Moultrie Observer

Local Sports

February 2, 2013

A's Reddick in Moultrie keeping in touch with Kirkland

MOULTRIE —  Tony Kirkland is more than just a former coach to Oakland A’s outfielder Josh Reddick.

“He’s been a friend, too,” Reddick said Saturday during the Colquitt County High baseball team’s intrasquad scrimmage at Ike Aultman Field.

The two have kept in touch over the years and Reddick has made several trips to Moultrie to visit the man who coached him for two seasons at South Effingham High School.

And following the Packers practice on Saturday, Kirkland and Reddick were heading to the battling cage where the A’s leading home run and RBI producer last season will work on hitting to opposite field.

Reddick was one of the top players Kirkland helped produce during the six years he was the head coach at South Effingham.

Kirkland was an assistant coach for the Packers for a number of years and was on the bench working for Jerry Croft when the Packers won state championships in 1997 and 2003.

He was the head coach at South Effingham from 2004-2009 before returning to Colquitt County as head coach in 2009.

The Packers have gone 41-24 the last two seasons and have won a pair of region championships.

After Reddick graduated from South Effingham, he played a season at Middle Georgia College and was drafted in the 17th round by th Boston Red Sox in 2006.

He played parts of three seasons with Boston before being traded on Dec. 28, 2011 to Oakland with Miles Head and Raul Alcantara for Andrew Bailey and Ryan Sweeney.

“It was the best thing that happened to me,” Reddick said of the trade.

Given the opportunity to play every day, he led the A’s in home runs with 32 and in runs batted in with 85. And his performance in right field earned him a Gold Glove.

And he was able to play an important role in the A’s winning the American League East championship.

The A’s finished 94-68 and overtook the Texas Rangers for first place on the last day of the season, making up a five-game deficit with nine days left.

How were they able to do it?

“We just didn’t think about it,” Reddick said. “We just kept playing. We really just took it one game at a time. We just said, ‘Let’s go out and play today.’”

Reddick credits Oakland manager Bob Melvin with much of the team’s success.

“He just let our personalities run wild,” Reddick said. “He just let everybody be themselves and get to their comfort level.”

The A’s did not make many roster changes since last season, although the loss of Jonny Gomes will be felt in the clubhouse, Reddick said.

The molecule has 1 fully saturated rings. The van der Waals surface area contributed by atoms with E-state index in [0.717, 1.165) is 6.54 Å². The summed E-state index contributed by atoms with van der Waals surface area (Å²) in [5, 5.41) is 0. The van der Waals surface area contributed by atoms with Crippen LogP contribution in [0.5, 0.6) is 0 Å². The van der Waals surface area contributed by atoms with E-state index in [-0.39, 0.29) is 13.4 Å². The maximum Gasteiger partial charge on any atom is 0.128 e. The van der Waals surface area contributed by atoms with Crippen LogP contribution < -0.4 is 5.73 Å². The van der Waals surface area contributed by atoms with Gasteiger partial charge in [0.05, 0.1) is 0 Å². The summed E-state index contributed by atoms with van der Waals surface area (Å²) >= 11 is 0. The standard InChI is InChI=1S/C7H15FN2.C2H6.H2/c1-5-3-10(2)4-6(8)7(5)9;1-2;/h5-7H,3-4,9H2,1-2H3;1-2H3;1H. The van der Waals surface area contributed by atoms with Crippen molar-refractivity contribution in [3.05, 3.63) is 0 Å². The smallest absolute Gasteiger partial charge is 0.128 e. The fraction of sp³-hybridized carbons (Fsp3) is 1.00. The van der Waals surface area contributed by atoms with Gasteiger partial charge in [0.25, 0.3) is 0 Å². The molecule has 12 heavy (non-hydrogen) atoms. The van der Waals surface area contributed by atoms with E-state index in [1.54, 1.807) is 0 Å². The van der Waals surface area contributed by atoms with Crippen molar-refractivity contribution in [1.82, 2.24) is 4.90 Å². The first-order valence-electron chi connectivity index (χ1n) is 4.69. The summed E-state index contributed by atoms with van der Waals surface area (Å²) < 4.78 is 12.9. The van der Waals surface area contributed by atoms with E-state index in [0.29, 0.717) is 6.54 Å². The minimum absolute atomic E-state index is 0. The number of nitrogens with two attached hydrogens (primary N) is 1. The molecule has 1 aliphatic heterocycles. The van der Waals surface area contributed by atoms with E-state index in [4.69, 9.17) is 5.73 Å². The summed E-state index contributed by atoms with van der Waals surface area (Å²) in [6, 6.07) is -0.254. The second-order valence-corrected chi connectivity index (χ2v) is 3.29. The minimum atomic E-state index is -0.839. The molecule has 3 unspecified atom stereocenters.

With Stephen Drew departing, the A’s have added Hiroyuki Nakajima to play shortstop.

Chris Young has been added to create what might look like a logjam in the outfield, joining Reddick, Coco Crisp, Seth Smith and Yoenis Cespedes.

Reddick said he does not expect the addition of Young to affect him.

After putting up such impressive numbers and winning a Gold Glove, Reddick said he expects to be back in right field when the A’s open the 2013 season on April 1 at home against the Seattle Mariners.

And while he said he does not set numbers goals, he would like to improve his ability to hit the ball to left field.

The left-hand batter said he believes being able to go the other way, especially with runners in scoring position, will help him increase his runs batted in.

And, he said, he expects the opposition to begin pitching him more after his 32-home run season.

And while he has not swung the bat much so far this offseason, he was looking forward to getting into the batting cage at Packer Park with his former high school coach.

“I’m not going to pull anything,” he said.

And he knew he could count on Kirkland pitching to him as long as he wanted to hit.

Kirkland built a reputation during his first stint in Moultrie as being a tireless worker who would remain with his hitters as long as they needed him and he has continued to put in long hours at the field since he returned.

And that’s what Reddick remembers of Kirkland when the two were at South Effingham.

“I remember him leaving 8-9 o’clock many nights,” Reddick said.

Reddick said Kirkland knew how to motivate young players and was still very personable.

Reddick says he enjoyed playing in Oakland last season and is eager to get to spring training.

The A’s train in Phoenix, Ariz., as part of the Cactus League.

After training in Florida with the Red Sox for several years, Reddick enjoyed last March in Arizona, where the dry heat is more bearable and the road trips for games are shorter.

And he says there is plenty to do his off-time.

Reddick says he has spent much of the offseason in Georgia, enjoying his two dogs, buying his first home and holding his first charity event in his hometown.

A home run derby, naturally.

Oh, and about that long hair and beard. Reddick says the A’s have no restriction on facial hair and he and Crisp had a little contest about who was going to grow the better hair and facial hair.

“I don’t think I can beat the ‘fro,” he quipped.

 

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